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Read to Teleport: 5 Books on Space, Folklore, Dystopia and Fantasy

Posted on October 13 2017

Alternate realities have always been a point of literary fascination for many writers. The desire to inhabit different lives and ways of being has been featured in countless novels — from fictional love stories to tales of political greed and power.

If you feel like dipping your toes into these parallel universes and subverted tales, here are some recommendations from the BooksActually team:

 

 

 

"A waiter pours tea for us. A bottle of cognac sits in the middle of the rotating circle of the table next to the soy sauce and tooth picks. I look at it longingly, but I can’t touch it in this company. Everyone here is Vietnamese or Chinese. Oh, except for those six uncomfortable white Australians sitting on the other side. 


At least they can talk to each other. I think I might spend the evening talking to the crispy-skinned chicken and myself."

―Fox Wedding, Hoa Pham (from Eastern Heathens, edited by Amanda Lee Koe and Ng Yi-Sheng)

 

 

 

 

 

“I, on the other hand, am a finished product. I absorb electrical energy directly and utilize it with an almost one hundred percent efficiency. I am composed of strong metal, am continuously conscious, and can stand extremes of environment easily. These are facts which, with the self-evident proposition that no being can create another being superior to itself, smashes your silly hypothesis to nothing.”
I, Robot, Isaac Asimov

 

 

 

 

 

"The self is coming from a state of pure awareness from the state of being. All the rest that comes about in an outward manifestation of the physical world, including fluctuations which end up as thoughts and actions”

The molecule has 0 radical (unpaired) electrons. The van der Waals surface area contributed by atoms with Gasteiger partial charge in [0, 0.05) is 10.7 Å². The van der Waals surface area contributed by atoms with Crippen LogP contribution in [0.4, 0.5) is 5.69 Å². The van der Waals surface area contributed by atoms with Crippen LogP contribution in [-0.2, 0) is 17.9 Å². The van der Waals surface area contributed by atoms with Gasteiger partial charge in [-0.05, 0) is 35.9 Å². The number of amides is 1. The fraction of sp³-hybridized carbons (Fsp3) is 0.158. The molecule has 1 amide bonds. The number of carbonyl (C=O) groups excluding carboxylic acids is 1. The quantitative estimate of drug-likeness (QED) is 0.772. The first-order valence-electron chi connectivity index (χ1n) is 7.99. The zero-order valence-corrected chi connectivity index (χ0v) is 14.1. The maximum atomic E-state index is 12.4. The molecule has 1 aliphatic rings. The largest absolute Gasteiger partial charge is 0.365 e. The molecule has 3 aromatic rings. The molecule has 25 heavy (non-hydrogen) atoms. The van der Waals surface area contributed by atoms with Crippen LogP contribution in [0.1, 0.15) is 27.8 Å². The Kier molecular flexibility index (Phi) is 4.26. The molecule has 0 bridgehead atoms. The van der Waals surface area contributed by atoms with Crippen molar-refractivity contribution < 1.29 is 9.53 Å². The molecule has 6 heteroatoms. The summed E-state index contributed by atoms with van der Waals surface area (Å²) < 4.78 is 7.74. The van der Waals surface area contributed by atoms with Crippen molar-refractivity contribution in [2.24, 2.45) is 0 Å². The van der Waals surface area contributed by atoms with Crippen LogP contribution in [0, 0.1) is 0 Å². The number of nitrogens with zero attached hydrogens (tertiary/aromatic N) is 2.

The Doors of Perception & Heaven and Hell, Aldous Huxley

 

 

 

 

 

"But the blessing came with its price. Being bilingual, being multicultural should have brought two worlds into one heart, and yet for Suzy, it meant a persistent hollowness. It seems that she needed to love one culture to be able to love the other. Piling up cultural references led to no further identification. What Damian had called a “blessing” pushed her out of context, always. She was stuck in a vacuum where neither culture moved nor owned her. Deep inside, she felt no connection, which Damian seemed to have understood.” 

―The Interpreter: A Novel, Suki Kim

 

 

 

 

 

“There is more than one kind of freedom," said Aunt Lydia. "Freedom to and freedom from. In the days of anarchy, it was freedom to. Now you are being given freedom from. Don't underrate it.”

The Handmaid's Tale, Margaret Atwood

 

 

 

 


BooksActually is the official Singapore Writers Festival bookstore. From 3rd – 12th November 2017, the BooksActually 'Read to Teleport' bookstore will be located at The Arts House. Find out more about the event here.

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